The subgenre of horror comedy often works best when executed with a straightfaced delivery of story, allowing circumstances of the narrative to play into the humor instead of diving too deep into the world of parody and spoof. Humor, at least when combined with the horror genre, tends to not rouse as hilarious or memorable reactions when you expect the joke, and when the joke grows organically out of the terrifying and often ridiculous scenarios that the characters encounter, the unexpected slice of humor will in fact elevate the next unexpected scare. And often times, horror will increase the danger within the comedy scenario, and therefore, the film will even become more emotional than an audience may have expected.
Of course, it’s this emotional core that landed Shaun of the Dead into the annals of horror comedy history, and also lends greatly to its cinematic companion, Grabbers, out now in theaters and on VOD from IFC Films. Grabbers takes a very similar, albeit culturally involved, scenario of battling the horrific around a pub and adds an extraterrestrial element, using malevolent and monstrous aliens to incite the gags that follow. But rather than copy any film of its ilk, Grabbers uses an ingenious spin, one that may be more grounded in its Irish setting, to truly make the film stand out, then populating it with a devoted and superb cast of character actors. Brilliant, visually impressive and drop-dead hilarious, Grabbers definitely feels like a seminal horror comedy in the making, implementing a new-school execution on an old-school concept.
Grabbers would not nearly be as effective as either a horror or a comedy if not for it’s wonderful narrative, unafraid to make the proceeding film thrilling while savvy enough to not become somber and unforgiving. The film mostly concerns the audience with the film that they’re watching, allowing most of the character backstory to be learned through action and dialogue cues rather than exposition, which is more impressive when you realize how recognizable and enjoyable these characters are. Kevin Lehane’s script brings about an incredibly innovative method for fighting back against these aliens, which is too good to ruin here, but even without the aforementioned twist, Lehane’s parallel between the characters previous lives and eventual fates is top-notch and terrifically revealed by director Jon Wright. Wright also benefits himself with a splendid mix of special effects, using practical when he can but also reveling in some budget-astounding digital effects as well.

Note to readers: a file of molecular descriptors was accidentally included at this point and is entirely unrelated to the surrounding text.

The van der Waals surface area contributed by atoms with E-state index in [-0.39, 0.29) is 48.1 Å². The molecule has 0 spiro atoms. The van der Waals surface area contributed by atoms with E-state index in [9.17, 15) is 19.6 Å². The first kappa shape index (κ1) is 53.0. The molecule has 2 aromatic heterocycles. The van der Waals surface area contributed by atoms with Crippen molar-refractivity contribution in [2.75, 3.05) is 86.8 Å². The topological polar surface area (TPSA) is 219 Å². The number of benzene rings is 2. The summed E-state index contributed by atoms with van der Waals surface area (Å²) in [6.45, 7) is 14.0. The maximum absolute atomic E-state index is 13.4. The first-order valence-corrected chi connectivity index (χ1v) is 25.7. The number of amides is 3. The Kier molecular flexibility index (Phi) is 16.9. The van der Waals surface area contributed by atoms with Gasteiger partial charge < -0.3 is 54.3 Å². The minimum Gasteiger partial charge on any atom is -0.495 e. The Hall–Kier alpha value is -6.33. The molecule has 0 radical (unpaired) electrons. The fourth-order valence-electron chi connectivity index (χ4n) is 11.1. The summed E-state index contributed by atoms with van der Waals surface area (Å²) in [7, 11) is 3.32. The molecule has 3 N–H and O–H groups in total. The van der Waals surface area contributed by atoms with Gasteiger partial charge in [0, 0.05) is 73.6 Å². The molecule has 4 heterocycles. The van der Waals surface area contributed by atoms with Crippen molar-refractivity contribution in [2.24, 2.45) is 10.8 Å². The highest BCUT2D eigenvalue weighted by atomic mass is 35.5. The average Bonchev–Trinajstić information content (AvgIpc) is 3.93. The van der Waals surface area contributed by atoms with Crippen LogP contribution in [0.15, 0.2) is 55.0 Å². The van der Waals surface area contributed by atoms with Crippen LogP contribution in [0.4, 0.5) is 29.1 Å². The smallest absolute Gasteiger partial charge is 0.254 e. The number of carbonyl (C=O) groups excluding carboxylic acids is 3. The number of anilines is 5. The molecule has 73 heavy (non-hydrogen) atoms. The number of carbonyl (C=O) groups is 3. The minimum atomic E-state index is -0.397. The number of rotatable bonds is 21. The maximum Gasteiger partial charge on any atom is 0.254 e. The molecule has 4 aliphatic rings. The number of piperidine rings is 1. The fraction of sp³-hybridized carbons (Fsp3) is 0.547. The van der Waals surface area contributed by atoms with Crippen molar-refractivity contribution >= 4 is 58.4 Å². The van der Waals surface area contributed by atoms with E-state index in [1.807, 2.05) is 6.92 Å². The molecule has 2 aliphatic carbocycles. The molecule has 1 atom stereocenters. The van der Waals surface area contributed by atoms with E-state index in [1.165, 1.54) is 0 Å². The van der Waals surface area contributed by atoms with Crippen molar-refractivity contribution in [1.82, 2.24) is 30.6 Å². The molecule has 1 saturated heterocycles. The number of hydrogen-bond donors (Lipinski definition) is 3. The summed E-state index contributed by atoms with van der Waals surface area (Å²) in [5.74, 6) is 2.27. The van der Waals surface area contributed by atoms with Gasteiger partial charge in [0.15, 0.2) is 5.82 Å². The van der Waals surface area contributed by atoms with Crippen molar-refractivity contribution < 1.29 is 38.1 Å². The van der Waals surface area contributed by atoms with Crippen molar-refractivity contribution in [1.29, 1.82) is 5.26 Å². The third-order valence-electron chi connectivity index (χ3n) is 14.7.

Another reason why the film is as funny and emotionally gratifying as it is lies in the brilliant casting, relying on an ensemble that works off one another without mugging for the camera or competing to steal scenes. The personality type of each character compliments the dry and dark humor of the film, and each performance of the film is accentuated with such gusto and sincerity that it’s difficult not to sympathize with them. The actors all around are magnificent, and Richard Coyle and Ruth Bradley’s chemistry is incredibly charming and wonderful, which grows organically and logically throughout the film; a rarity in the genre world. Commendation is also owed to Russell Tovey, David Pearse, Bronagh Gallagher and Lalor Roddy, who each are given moments to shine and never feel like caricatures, even when defined by their quirks and intuition.
Most importantly, however, is the film’s balance of horror and comedy, using the mechanics and expectations of both genres to springboard one great moment after another. In all honesty, the film places laughs before laceration, using several deaths as punchlines and working with musical cues reminiscent of the early films of Peter Jackson. However, Wright and Lehane assemble a genre tale that’s reflexive without being explicitly self-aware, which is key for the film to find relatable humanity in both physical humor and comedic dialogue. In fact, Lehane and Wright’s use of native dry humor consistently hits its marks and never delves too far into being just plain mean-spirited and repetitive.
Overall, Grabbers has its priorities in the culturally appropriate place, letting the horror work its magic from the nastier moments and give way to the broader comedic moments. Lean, mischievous and focused, Wright seems not to ape any horror-comedy brethren but instead forges a genuine value with the film, which makes the characters and the story itself feel weightier and ultimately, more enjoyable. Whether Grabbers works for fans of just comedy or just horror is based on individual preference, but Grabbers is a fun and clever ride while it lasts, and is a top contender for cult status, especially with the encouragement of alcoholic enhancement.
ED. – You can check out Colin McCracken’s chat with Grabbers writer Kevin Lehane and SFX Artist Shaune Harrison in Issue #17 of Diabolique Magazine, on sale soon!
– By Ken W. Hanley
Ken W. Hanley is the Web Editor for Diabolique Magazine, as well as a contributing writer for Diabolique Magazine and Fangoria Magazine. He’s a graduate from MontclairStateUniversity, where he received an award for Excellence in Screenwriting. He’s currently working on several screenplays spanning over different genres and subject matter, and can be followed on Twitter: @movieguyiguess.